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Devon County

Devonshire Rgt.

Directory Listings





Parish Records




War Memorials



St. Olave's Church, Fore Street, Exeter

St. Olave's Church, Fore Street, Exeter

(Normally obscured by traffic, the War Shrine is in shadow

below the central window)

© Richard J. Brine


As the First World War progressed and terrible casualty figures began to make their impact on those at home,  several places in Devon began to erect some kind of War Shrine outside their churches. These Shrines came into being long before the War Memorials with which we are more familiar today and were in the tradition of the roadside shrines seen throughout Europe - a place to pause, to think, to pray or to leave flowers. 


As the newspapers published long lists of casualties, the names of local men were handwritten onto pieces of wood or cardboard and displayed at the Shrines so that local people passing, in the midst of their busy lives, could  remember those men. Some churches displayed a full, hand-written, Roll of Honour - that is, the names of all their parishioners who were fighting and this is what happened at St. Olave's.


By 1922, most places had replaced their Shrines with the War Memorials we see around us today. The majority of the original Shrines were dismantled but in Devon, a few remain intact to this day - Duncan Brownlie  found this one complete with its tray for flowers under the lych gate of the old church cemetery at Lynton.

The War Shrine in the Lynton Church Cemetery
© Duncan Brownlie


When the war ended, it was decided at St. Olave's to remove the Roll of Honour and replace it with a list of those who had died thus transforming the War Shrine into a War Memorial. (See the following page for details).


St. Olave's War Shrine, Fore Street, Exeter

St. Olave's War Shrine in Fore Street, Exeter

© Richard J. Brine


From Exeter's Express and Echo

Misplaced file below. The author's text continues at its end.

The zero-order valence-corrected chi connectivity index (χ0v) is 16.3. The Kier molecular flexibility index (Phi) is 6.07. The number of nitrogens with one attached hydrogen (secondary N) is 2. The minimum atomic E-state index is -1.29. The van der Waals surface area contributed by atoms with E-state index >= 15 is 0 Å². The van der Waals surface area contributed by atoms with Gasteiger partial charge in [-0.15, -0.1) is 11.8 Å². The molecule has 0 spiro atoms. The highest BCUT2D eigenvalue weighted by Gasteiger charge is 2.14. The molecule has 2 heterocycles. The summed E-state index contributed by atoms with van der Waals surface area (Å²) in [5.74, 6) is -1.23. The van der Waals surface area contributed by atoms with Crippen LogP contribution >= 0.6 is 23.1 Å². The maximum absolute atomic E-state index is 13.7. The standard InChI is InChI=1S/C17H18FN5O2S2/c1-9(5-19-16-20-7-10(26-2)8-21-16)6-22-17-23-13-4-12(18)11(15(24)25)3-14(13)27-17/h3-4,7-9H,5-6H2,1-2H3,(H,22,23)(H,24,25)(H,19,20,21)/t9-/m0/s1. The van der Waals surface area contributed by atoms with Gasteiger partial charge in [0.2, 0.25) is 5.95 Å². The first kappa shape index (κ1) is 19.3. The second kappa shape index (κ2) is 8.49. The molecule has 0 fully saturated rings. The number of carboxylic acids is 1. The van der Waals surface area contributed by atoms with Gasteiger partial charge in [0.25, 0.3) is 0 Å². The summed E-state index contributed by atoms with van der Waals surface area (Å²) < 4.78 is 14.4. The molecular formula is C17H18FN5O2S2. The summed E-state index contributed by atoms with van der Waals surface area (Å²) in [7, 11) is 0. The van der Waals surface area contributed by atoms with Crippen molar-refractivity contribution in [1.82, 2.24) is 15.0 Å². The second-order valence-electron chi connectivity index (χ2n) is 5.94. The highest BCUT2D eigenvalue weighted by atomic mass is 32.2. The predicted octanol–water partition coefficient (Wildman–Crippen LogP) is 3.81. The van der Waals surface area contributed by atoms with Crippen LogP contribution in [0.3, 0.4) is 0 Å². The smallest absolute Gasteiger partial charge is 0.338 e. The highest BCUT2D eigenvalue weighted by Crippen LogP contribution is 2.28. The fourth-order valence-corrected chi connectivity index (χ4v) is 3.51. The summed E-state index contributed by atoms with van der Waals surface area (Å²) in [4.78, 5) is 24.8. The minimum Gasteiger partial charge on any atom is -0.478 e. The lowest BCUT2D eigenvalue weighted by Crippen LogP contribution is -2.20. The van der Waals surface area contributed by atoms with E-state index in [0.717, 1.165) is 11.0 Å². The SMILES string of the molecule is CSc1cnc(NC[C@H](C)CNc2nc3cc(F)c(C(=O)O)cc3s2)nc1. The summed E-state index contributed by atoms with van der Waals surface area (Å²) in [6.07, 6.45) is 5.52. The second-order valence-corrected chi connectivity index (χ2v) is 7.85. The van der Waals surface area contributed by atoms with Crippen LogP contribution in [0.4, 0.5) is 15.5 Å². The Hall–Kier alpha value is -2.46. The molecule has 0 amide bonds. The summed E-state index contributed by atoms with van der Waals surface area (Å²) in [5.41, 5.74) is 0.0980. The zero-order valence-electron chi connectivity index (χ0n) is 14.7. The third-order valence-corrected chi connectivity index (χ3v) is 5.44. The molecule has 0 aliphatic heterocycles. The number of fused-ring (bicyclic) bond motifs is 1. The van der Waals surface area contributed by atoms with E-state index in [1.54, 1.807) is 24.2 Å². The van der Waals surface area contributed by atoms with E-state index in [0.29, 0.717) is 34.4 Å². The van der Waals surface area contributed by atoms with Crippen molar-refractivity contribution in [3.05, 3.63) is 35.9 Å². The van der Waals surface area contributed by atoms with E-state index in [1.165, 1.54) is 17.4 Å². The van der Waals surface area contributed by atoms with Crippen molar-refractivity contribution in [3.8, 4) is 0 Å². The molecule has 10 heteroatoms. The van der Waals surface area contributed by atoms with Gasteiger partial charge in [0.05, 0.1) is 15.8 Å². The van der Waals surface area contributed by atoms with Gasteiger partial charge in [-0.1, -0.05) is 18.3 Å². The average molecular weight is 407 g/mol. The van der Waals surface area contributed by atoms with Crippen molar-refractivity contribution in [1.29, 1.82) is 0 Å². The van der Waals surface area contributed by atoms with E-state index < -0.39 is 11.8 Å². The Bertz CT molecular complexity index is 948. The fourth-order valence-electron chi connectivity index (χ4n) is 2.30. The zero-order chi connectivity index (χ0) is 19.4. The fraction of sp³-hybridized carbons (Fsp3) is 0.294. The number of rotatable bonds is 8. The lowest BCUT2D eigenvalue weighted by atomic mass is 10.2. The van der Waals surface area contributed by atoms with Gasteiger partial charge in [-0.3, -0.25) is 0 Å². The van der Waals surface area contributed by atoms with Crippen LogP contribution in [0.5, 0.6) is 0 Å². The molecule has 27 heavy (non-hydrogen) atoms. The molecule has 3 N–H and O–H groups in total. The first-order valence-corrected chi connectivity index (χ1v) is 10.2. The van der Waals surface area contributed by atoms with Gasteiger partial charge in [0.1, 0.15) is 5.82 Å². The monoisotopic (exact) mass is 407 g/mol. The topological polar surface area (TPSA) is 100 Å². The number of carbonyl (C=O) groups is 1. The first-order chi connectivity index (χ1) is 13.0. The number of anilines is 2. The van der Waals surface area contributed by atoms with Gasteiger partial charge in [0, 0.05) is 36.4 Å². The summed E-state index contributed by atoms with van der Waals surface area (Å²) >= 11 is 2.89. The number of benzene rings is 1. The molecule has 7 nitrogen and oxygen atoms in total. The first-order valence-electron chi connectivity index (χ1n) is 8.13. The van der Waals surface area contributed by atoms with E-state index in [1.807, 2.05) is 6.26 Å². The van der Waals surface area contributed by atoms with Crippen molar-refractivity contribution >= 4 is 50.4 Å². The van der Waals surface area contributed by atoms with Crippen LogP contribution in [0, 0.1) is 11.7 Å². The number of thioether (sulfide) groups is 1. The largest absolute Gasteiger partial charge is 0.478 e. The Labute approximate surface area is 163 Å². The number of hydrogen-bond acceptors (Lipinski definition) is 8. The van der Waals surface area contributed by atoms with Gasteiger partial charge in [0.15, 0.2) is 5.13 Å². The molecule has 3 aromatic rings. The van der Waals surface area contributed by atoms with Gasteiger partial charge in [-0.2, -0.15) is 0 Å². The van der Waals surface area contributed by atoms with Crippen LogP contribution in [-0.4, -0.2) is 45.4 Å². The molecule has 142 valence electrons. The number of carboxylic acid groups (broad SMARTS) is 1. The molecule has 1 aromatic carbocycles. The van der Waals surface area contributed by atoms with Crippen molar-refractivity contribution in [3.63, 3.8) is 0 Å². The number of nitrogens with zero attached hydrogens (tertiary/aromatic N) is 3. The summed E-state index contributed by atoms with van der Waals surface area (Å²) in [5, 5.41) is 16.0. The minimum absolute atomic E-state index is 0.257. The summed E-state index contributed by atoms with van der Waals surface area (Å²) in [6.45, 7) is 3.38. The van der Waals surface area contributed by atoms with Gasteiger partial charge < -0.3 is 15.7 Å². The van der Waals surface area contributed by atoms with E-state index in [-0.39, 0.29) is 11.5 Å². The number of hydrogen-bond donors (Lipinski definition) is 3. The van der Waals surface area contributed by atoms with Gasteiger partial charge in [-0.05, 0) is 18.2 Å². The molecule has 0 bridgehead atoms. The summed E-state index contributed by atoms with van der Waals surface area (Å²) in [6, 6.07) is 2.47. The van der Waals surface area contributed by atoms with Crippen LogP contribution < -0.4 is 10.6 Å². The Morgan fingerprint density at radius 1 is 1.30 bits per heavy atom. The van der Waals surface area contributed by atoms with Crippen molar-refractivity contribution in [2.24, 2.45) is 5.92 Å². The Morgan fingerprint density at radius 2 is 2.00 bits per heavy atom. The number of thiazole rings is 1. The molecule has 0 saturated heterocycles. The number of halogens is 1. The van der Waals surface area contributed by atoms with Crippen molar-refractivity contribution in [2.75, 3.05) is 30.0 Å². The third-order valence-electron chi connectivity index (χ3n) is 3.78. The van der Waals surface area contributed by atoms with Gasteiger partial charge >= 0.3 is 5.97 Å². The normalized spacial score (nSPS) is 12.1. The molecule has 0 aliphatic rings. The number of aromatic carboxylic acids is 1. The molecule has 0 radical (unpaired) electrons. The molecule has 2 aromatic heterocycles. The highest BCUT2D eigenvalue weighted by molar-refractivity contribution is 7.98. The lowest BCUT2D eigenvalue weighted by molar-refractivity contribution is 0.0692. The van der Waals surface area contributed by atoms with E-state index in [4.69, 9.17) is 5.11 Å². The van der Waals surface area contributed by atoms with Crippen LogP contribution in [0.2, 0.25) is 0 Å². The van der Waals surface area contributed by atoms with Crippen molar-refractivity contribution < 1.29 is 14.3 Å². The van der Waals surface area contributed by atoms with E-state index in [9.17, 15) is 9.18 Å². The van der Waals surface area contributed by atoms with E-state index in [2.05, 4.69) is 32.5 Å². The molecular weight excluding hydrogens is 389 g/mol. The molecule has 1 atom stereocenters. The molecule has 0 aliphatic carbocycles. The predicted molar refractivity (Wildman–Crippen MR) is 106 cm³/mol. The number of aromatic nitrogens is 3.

11 January 1917





The first war shrine to be erected in Exeter, and, it is believed the second in Devon, was dedicated at St. Olave's Church yesterday by the Lord Bishop of Crediton (Canon Trefusis).


The idea of providing a shrine originated with the respected rector of the parish, Rev. E. C. Long, who had seen many on the continent, and had been impressed by their usefulness to people who used them devotionally. His parishioners generously supported the project and a disused and blocked-up doorway in the south wall of the church, immediately abutting to the main street, provided a very convenient site. It is hoped to be able to erect a number of other shrines in the streets of the parish.


There are over a hundred names on the St. Olave Roll of Honour which is confined to parishioners who are worshippers at the church. Of these, eight have given their lives. The shrine itself is a beautiful piece of work. The old doorway is filled in with fumed English oak, heavily moulded round the ridge at the top. There is a full-length cross of wainscot oak, with Calvary steps, the whole surmounted with a piece of black English oak cut from a beam over 500 years old, and bearing an oxidised crucifix. "Pray for the men of St. Olave's" is the inscription in gold letters. A shelf is provided for flowers. The Roll of Honour is contained in two frames, one being for the fallen*.


(The account then continues with details of the Dedication Service and the address given by the Bishop of Crediton whose sons Arthur and Haworth were both killed in 1916.)

(These elements were changed when the Shrine was converted into a War Memorial and both panels now contain the names of those who died.)




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